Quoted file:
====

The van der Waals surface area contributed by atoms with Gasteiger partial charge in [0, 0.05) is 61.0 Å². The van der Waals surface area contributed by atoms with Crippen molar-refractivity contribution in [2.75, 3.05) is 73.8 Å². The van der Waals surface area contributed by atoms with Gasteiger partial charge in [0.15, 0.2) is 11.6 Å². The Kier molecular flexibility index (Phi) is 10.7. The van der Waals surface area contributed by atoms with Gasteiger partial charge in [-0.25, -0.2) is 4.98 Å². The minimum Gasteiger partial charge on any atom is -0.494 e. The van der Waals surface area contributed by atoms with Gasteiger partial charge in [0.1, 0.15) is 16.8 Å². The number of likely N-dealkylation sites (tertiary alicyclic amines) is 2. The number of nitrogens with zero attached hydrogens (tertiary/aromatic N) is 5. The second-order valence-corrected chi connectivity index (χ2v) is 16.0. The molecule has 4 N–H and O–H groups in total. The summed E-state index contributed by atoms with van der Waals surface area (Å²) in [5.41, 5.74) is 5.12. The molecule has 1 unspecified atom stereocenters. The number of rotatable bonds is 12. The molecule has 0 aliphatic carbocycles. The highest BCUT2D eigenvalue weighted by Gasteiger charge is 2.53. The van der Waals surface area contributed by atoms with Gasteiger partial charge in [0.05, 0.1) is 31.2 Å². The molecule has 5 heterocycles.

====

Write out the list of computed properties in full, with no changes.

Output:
The van der Waals surface area contributed by atoms with Gasteiger partial charge in [0, 0.05) is 61.0 Å². The van der Waals surface area contributed by atoms with Crippen molar-refractivity contribution in [2.75, 3.05) is 73.8 Å². The van der Waals surface area contributed by atoms with Gasteiger partial charge in [0.15, 0.2) is 11.6 Å². The Kier molecular flexibility index (Phi) is 10.7. The van der Waals surface area contributed by atoms with Gasteiger partial charge in [-0.25, -0.2) is 4.98 Å². The minimum Gasteiger partial charge on any atom is -0.494 e. The van der Waals surface area contributed by atoms with Gasteiger partial charge in [0.1, 0.15) is 16.8 Å². The number of likely N-dealkylation sites (tertiary alicyclic amines) is 2. The number of nitrogens with zero attached hydrogens (tertiary/aromatic N) is 5. The second-order valence-corrected chi connectivity index (χ2v) is 16.0. The molecule has 4 N–H and O–H groups in total. The summed E-state index contributed by atoms with van der Waals surface area (Å²) in [5.41, 5.74) is 5.12. The molecule has 1 unspecified atom stereocenters. The number of rotatable bonds is 12. The molecule has 0 aliphatic carbocycles. The highest BCUT2D eigenvalue weighted by Gasteiger charge is 2.53. The van der Waals surface area contributed by atoms with Gasteiger partial charge in [0.05, 0.1) is 31.2 Å². The molecule has 5 heterocycles.